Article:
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COPD Death Rates Are Falling In Many Countries But The Total Number Of Deaths Is Increasing
Chronic obstructive pulmonary disease (COPD) death rates fell in most countries between 1995 and 2017, but the total number of COPD deaths increased in many countries over the past 20 years, according to a new international analysis of World Health Organization (WHO) data.
The study is published today (20 November 2019) in the European Respiratory Journal  to coincide with World COPD Day. The analysis includes data from countries not previously assessed for COPD mortality rate, and it suggests that measures to reduce exposure to risk factors for COPD, such as tobacco control policies and declining poverty, are having a positive effect on reducing overall COPD death rates.
COPD is a long-term condition that causes inflammation in the lungs, narrowing of the airways and damaged lung tissue, making breathing difficult. It is typically caused by factors that trigger lung inflammation, s
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AMT Introduces UriCap For Patients In Long-Term Care
American Medical Technologies (AMT), the leading independent provider of wound care solutions for long-term care and post-acute environments, has partnered with TillaCare to introduce UriCap, an innovative external urine collection device for managing female urinary incontinence (UI) in the long-term care market across the United States.
UriCap is a non-invasive, leak-free, external urine collection device specifically designed to fit the female anatomy. It prevents contact between urine and skin, helps monitor urine quality and quantity, conceals the odor of urine, and keeps the patient dry. UriCap is covered under CMS Medicare Part B program and there is no cost to the facility. Additionally, as it is changed only once per day, UriCap helps the facility reduce various costs associated with staff time, incontinence products, labor, laundry, and waste removal.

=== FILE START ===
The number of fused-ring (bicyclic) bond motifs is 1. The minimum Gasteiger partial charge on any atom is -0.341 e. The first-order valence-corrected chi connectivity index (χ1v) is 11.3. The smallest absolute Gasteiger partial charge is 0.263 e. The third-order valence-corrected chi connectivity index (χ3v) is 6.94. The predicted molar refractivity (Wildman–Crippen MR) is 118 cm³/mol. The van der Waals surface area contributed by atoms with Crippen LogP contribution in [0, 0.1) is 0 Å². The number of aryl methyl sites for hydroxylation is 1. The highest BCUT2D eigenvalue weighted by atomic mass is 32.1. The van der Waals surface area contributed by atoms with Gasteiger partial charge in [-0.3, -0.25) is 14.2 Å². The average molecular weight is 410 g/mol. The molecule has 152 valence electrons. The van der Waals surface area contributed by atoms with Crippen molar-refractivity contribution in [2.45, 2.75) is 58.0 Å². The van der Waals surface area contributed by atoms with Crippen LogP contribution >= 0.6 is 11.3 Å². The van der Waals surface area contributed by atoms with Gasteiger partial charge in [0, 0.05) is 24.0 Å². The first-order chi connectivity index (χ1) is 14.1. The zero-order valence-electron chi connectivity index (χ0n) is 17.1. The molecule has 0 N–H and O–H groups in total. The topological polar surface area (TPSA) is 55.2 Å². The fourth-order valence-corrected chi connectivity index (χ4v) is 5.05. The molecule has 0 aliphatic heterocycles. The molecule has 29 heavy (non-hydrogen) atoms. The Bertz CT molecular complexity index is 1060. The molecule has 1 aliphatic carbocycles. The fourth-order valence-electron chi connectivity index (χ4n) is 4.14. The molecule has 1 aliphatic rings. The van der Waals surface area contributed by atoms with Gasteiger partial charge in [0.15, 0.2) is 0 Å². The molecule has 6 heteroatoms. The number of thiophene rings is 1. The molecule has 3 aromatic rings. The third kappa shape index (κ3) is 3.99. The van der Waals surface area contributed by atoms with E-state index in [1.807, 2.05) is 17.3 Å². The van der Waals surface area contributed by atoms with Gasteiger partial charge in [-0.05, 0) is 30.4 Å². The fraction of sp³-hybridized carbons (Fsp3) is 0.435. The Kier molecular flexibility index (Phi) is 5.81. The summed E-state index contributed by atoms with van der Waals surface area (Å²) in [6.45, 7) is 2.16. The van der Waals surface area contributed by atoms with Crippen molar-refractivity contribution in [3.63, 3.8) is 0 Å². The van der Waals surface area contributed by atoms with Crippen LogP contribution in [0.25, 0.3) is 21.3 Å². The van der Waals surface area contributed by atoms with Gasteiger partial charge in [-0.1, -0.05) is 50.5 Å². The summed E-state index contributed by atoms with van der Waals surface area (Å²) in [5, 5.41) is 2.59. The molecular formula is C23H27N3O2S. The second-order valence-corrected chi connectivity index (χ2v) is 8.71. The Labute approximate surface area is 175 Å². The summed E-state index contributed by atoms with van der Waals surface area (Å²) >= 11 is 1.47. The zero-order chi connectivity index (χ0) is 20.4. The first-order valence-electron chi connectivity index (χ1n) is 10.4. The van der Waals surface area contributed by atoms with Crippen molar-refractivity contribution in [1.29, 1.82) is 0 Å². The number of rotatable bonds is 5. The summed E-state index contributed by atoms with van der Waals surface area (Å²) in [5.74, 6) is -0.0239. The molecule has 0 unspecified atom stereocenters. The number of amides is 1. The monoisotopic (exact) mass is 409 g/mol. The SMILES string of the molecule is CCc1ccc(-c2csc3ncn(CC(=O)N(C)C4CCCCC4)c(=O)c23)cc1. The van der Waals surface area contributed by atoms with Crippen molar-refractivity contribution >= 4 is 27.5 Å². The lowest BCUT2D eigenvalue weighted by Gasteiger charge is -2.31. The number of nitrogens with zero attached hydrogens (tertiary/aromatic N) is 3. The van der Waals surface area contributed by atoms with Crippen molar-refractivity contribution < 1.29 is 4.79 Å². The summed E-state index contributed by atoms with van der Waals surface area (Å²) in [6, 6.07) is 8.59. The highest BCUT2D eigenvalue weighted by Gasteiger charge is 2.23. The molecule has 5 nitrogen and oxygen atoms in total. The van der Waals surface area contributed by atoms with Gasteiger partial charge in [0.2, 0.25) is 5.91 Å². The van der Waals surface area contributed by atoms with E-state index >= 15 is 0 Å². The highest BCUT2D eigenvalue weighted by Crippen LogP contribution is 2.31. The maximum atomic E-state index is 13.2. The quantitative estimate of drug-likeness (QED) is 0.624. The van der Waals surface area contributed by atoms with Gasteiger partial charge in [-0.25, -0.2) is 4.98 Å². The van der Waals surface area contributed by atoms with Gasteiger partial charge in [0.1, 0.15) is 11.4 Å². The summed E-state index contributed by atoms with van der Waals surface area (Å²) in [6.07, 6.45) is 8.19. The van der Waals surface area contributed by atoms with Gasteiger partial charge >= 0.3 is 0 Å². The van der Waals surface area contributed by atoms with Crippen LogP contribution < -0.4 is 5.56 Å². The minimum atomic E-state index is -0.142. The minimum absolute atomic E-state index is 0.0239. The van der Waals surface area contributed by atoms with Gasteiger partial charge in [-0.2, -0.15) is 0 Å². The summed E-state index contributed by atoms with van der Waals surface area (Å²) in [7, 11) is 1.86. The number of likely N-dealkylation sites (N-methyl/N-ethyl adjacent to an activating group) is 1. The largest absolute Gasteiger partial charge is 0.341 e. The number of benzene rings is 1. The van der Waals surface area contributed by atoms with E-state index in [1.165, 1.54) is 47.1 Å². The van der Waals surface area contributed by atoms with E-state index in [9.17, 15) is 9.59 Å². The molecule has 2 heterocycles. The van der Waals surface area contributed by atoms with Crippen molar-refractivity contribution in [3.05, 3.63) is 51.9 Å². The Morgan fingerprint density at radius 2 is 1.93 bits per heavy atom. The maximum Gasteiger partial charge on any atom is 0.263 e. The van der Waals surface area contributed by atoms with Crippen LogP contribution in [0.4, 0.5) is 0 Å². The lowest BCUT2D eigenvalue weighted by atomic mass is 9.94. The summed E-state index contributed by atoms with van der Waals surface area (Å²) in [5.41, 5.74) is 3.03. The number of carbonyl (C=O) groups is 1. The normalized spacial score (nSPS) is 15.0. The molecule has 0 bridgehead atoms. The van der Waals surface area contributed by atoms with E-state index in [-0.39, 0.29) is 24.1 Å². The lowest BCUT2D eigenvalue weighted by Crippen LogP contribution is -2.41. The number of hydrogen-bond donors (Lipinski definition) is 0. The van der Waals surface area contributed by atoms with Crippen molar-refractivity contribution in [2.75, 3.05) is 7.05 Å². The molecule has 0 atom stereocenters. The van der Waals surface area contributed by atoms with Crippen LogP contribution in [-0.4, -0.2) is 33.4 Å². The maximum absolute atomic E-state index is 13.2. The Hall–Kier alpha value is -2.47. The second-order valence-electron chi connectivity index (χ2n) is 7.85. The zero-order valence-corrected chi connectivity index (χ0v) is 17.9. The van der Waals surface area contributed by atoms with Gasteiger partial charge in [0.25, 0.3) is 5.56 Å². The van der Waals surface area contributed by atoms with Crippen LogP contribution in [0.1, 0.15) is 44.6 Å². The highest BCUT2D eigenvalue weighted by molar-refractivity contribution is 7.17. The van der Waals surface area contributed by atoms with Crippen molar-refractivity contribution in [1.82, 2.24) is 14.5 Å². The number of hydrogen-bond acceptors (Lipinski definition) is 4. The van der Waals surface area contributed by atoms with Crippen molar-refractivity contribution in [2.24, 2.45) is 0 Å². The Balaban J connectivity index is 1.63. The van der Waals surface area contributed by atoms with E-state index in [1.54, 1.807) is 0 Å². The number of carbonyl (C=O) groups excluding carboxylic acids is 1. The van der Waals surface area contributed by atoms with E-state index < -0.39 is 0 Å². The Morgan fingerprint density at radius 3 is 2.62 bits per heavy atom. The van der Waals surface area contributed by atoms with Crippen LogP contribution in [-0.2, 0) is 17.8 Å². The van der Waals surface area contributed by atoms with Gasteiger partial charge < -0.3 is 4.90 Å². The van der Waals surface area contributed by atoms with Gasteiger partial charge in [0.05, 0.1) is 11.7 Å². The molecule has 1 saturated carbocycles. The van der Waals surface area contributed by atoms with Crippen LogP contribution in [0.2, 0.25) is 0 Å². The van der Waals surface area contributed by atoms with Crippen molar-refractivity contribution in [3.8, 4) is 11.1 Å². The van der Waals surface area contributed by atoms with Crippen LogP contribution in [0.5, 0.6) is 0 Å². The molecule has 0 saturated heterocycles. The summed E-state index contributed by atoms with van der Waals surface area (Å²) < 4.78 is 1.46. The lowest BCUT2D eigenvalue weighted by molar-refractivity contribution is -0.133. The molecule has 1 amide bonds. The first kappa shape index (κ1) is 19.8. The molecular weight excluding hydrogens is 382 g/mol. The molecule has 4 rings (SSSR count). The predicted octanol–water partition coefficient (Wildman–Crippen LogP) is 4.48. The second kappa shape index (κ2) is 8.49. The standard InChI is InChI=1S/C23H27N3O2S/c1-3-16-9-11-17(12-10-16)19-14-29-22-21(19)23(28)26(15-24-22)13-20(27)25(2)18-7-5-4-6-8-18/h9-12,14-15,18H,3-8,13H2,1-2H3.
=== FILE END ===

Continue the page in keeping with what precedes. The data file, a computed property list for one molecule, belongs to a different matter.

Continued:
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15-Year Study Finds Treatment Gaps Exist For Patients With Peripheral Arterial Disease; More Consistent Use Of Life-Saving Medications Recommended
Peripheral arterial disease (PAD) is a progressive and life-threatening form of atherosclerosis that narrows the arteries serving the legs, arms, chest, and abdominal organs. It affects more than 8.5 million people in the United States, including 10 to 20 percent of individuals over 60 years old.
Outcomes of PAD patients are worse than those with coronary disease or cerebrovascular disease, emphasizing the importance of attention to their treatment. Like other kinds of atherosclerotic cardiovascular diseases, it should be treated with high-intensity doses of statins.
However, a new 15-year study by researchers at the Intermountain Healthcare Heart Institute in Salt Lake City found that patients with peripheral arterial disease may not be prescribed these life-saving medications at the same rate as for other atherosclerotic conditions, such as heart attack or stroke.
“As a profession w
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Studies Find Nurse-Led Program Improves Care Of Older Adults
An analysis of research on the Nurses Improving Care for Healthsystem Elders (NICHE) program finds that it improves older adult care, including preventing falls, improving patient safety and quality of care, reducing potentially inappropriate medications, and helping healthcare providers to care for patients with dementia. The study is published in the journal The Gerontologist.
The NICHE program at NYU Rory Meyers College of Nursing is a nurse-led education and consultation program designed to help healthcare organizations improve the quality of care for older adults. When member organizations—which include hospitals, long-term care facilities, and other healthcare facilities—join the NICHE program, they gain access to clinical education and resources, guidelines, and nursing practice models designed to improve nurses’ abilities to provide patient- and family-centered care for older ad